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Databases Querying Relational Databases Joining Table Data with SQL Review and Practice

SQL self join

I have perhaps more of a career advice question: I have a graduate school colleague working at Sony PlayStation, who advised me that the proper use of self join querying is valuable in his work.

Is there a video, or another good resource, that covers self joins?

When I attempted learning the self join, last year on w3schools, I found it was quite difficult, and so I would love a great resource.

Thank you very much!

2 Answers

Brendan Whiting
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Brendan Whiting
Front End Web Development Techdegree Graduate 84,736 Points

In case this is helpful, let me try and explain what's going on in the W3Schools example:

SELECT A.CustomerName AS CustomerName1, B.CustomerName AS CustomerName2, A.City
FROM Customers A, Customers B
WHERE A.CustomerID <> B.CustomerID
AND A.City = B.City 

So, the question they're trying to answer is "What customers live in the same city as each other?". They have a Customers table that has a CustomerName and a City column. So all the information they need is in this one table, they don't need any other tables. In order to do. this, they need to alias the table as two different aliases - FROM Customers A, Customers B - otherwise there's no way for us to put the same table on both the left and the right side of this comparison.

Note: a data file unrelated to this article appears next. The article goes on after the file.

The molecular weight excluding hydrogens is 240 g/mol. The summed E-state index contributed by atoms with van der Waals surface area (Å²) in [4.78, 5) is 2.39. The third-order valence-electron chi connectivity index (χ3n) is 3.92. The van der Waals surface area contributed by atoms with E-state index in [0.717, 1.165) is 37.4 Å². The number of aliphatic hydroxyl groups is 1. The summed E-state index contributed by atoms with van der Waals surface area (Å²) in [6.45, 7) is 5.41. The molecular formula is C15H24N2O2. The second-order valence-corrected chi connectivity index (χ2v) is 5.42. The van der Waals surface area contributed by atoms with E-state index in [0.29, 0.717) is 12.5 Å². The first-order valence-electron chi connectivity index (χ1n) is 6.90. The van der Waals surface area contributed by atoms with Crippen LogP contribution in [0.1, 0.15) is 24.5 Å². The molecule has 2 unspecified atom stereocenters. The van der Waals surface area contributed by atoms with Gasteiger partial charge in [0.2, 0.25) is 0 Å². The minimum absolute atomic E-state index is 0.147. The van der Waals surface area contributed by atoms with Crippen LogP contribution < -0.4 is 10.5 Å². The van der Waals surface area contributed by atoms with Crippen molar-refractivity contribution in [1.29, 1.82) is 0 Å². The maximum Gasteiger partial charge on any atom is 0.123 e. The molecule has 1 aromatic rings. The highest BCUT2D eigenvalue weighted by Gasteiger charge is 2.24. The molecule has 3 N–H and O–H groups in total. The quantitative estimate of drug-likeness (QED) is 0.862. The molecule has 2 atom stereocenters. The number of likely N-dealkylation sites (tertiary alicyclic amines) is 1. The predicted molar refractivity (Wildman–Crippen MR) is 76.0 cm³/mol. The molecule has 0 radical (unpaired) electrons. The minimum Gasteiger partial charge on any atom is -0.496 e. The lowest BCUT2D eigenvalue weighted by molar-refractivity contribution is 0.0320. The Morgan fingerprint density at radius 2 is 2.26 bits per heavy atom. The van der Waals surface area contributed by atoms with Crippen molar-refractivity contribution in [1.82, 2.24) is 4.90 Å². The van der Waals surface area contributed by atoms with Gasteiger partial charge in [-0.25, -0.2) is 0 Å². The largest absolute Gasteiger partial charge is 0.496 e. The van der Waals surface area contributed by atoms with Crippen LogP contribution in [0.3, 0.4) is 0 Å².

What this is going to output is a list of all possible pairs of customers who live in the same city as each other. So if Seth, Mark, and Brendan all lived in the same city, the possible combinations that it would generate would be:

Seth Mark
Seth Brendan
Mark Seth
Mark Brendan
Brendan Seth
Brendan Mark

Some of these are redundant. Flip them around and it's the same pair. But solving that problem is maybe for later...

Notice that in this part of the query WHERE A.CustomerID <> B.CustomerID it's basically using <> to mean "not equals". So I don't want to pair the customer with themselves, I want to pair them with someone else in the same city.

So Brendan, the number of rows is looking like a permutation calculation. This means if a city had ten rows of people, there would be 90 different pairs (45 unique ones). Interesting.

Here's something that may help https://stackoverflow.com/questions/3362038/what-is-self-join-and-when-would-you-use-it

To me this example is odd in that maybe you wouldn't structure the database this way. It seems that it would be more appropriate to have an employee table with employee subtype tables such as a supervisor table, officer level table and then a self join would not be necessary. So perhaps your db design should be such that Self Joins shouldn't be necessary?? Perhaps that is why Treehouse doesn't address Self Joins?? But I'm very new to database design concepts and best practices so take with many large grains of salt.

Thanks Seth, I appreciate you putting that thought forward. That's a very good hypothesis indeed. Yes, I'd love to hear any other database people chime in.